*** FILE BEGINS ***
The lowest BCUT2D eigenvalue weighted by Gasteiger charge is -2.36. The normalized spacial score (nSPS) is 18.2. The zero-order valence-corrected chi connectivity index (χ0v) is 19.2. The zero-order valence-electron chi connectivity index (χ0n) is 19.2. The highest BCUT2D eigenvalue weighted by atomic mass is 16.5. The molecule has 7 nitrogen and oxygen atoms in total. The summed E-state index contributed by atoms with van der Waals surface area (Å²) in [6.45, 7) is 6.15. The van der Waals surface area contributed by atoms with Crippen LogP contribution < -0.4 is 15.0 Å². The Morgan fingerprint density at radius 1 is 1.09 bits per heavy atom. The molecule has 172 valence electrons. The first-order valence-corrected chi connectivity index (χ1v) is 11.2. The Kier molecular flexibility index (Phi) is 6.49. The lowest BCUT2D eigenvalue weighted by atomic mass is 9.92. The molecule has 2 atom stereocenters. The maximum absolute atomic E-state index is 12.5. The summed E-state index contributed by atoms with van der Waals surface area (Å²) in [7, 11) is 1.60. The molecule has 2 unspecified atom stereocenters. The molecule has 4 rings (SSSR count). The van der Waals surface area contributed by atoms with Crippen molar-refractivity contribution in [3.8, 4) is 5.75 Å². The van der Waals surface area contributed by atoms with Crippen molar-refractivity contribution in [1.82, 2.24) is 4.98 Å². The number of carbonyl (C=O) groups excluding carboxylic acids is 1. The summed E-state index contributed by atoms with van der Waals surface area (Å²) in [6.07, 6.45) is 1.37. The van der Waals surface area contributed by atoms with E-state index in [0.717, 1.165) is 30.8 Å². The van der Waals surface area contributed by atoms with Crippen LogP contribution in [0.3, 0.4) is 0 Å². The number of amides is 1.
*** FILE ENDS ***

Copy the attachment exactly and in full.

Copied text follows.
The lowest BCUT2D eigenvalue weighted by Gasteiger charge is -2.36. The normalized spacial score (nSPS) is 18.2. The zero-order valence-corrected chi connectivity index (χ0v) is 19.2. The zero-order valence-electron chi connectivity index (χ0n) is 19.2. The highest BCUT2D eigenvalue weighted by atomic mass is 16.5. The molecule has 7 nitrogen and oxygen atoms in total. The summed E-state index contributed by atoms with van der Waals surface area (Å²) in [6.45, 7) is 6.15. The van der Waals surface area contributed by atoms with Crippen LogP contribution < -0.4 is 15.0 Å². The Morgan fingerprint density at radius 1 is 1.09 bits per heavy atom. The molecule has 172 valence electrons. The first-order valence-corrected chi connectivity index (χ1v) is 11.2. The Kier molecular flexibility index (Phi) is 6.49. The lowest BCUT2D eigenvalue weighted by atomic mass is 9.92. The molecule has 2 atom stereocenters. The maximum absolute atomic E-state index is 12.5. The summed E-state index contributed by atoms with van der Waals surface area (Å²) in [7, 11) is 1.60. The molecule has 2 unspecified atom stereocenters. The molecule has 4 rings (SSSR count). The van der Waals surface area contributed by atoms with Crippen molar-refractivity contribution in [3.8, 4) is 5.75 Å². The van der Waals surface area contributed by atoms with Crippen molar-refractivity contribution in [1.82, 2.24) is 4.98 Å². The number of carbonyl (C=O) groups excluding carboxylic acids is 1. The summed E-state index contributed by atoms with van der Waals surface area (Å²) in [6.07, 6.45) is 1.37. The van der Waals surface area contributed by atoms with E-state index in [0.717, 1.165) is 30.8 Å². The van der Waals surface area contributed by atoms with Crippen LogP contribution in [0.3, 0.4) is 0 Å². The number of amides is 1.